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Independent Study

Independent Study Projects (ISP) for Gifted and Talented Students

                  in the Montezuma-Cortez School District RE-1

                                              Master

 

Independent study is the most frequently recommended instructional strategy

in programs for gifted and talented students and is included in the majority of

introductory texts as a means of differentiating and individualizing instruction

(Clark, 2002; Colangelo and Davis, 2003; Davis and Rimm, 1998; Feldhusen,

Van Tassel Baska, & Seeley, 1989; Gallagher and Gallagher, 1994;

Parker, 1989; Swassing, 1985; Treffinger, 1986).

 

Gifted students like instructional strategies that emphasize independence such

as independent study and discussion. As a result, students will have the

understanding that:

 

·         Independent study is the process you apply when you research a new topic

      by yourself, or with others.

·         Students conduct self-directed research projects that are carefully planned

      with the teacher and are monitored frequently.

·         Independent study projects are an opportunity to complete real world investigations.

·         Through real world investigations the ISP provides students the opportunity to think,

      feel, and act like a practicing professional.

·         ISP is a planned research process that is facilitated by the teacher and focuses on

      lifelike problems that go beyond the regular classroom setting.

 

Independent Study Models:

 

·         Renzulli’s Enrichment Triad Model (1977a; Renzulli and Reis, 1997)

·         Three Stage Model (Feldhusen, Kolloff, 1986)

·         Self-Initiated Learning Model (Treffinger, 1975, 1978, 1986)

·         Autonomous Learner Model (Betts. Kercher, 1999)

 

Guidelines for ISP:

 

·         Don’t confuse aptitude with skill.

·         Identify independent study skills.

·         Adapt as the student changes.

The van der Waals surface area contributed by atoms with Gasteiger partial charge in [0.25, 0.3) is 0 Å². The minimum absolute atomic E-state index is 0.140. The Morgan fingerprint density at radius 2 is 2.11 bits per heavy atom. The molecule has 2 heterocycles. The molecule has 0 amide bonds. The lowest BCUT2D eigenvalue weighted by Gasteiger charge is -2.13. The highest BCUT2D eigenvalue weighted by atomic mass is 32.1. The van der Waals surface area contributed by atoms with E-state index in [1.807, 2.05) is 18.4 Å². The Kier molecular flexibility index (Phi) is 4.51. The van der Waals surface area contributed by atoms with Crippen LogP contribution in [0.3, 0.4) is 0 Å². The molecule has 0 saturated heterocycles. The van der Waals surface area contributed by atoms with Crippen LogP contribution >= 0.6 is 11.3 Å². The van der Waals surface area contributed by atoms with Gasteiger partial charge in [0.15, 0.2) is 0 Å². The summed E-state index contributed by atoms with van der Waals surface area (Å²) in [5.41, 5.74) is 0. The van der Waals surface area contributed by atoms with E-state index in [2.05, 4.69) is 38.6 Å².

·         Use different types of research. The internet should not be

      the only resource.

·         Make it a part of the regular program, not an addition.

·         Monitor progress and products.

·         Develop an appropriate evaluation. (Rubric for the unit)

·         Believe in the student’s ability and be a model.

 

The Process: For student Instruction

 

Step One: Introduce Independent Study

·         Define the process

·         Give student a plan to manage their work

·         Teach students the importance of meeting deadlines

·         Provide a calendar with due dates as the study progresses

 

Step Two: Teach selecting a topic

·         Provide ideas to help students select something to study

·         Questions for students that will help them narrow their study topic

·         Provide a list of resources students may use to narrow their search

 

Step Three: Organizing the study

·         Teach the students “mapping” skills

·         Organizational structures: descriptions, comparisons,

      cause and effect.

·         This area should lead to students asking questions.

 

Step Four: Students ask questions

·         Teach students about good study questions that may produce several

      possible answers.

·         Blooms Taxonomy is a good framework to use for students in the

      questions section of the process.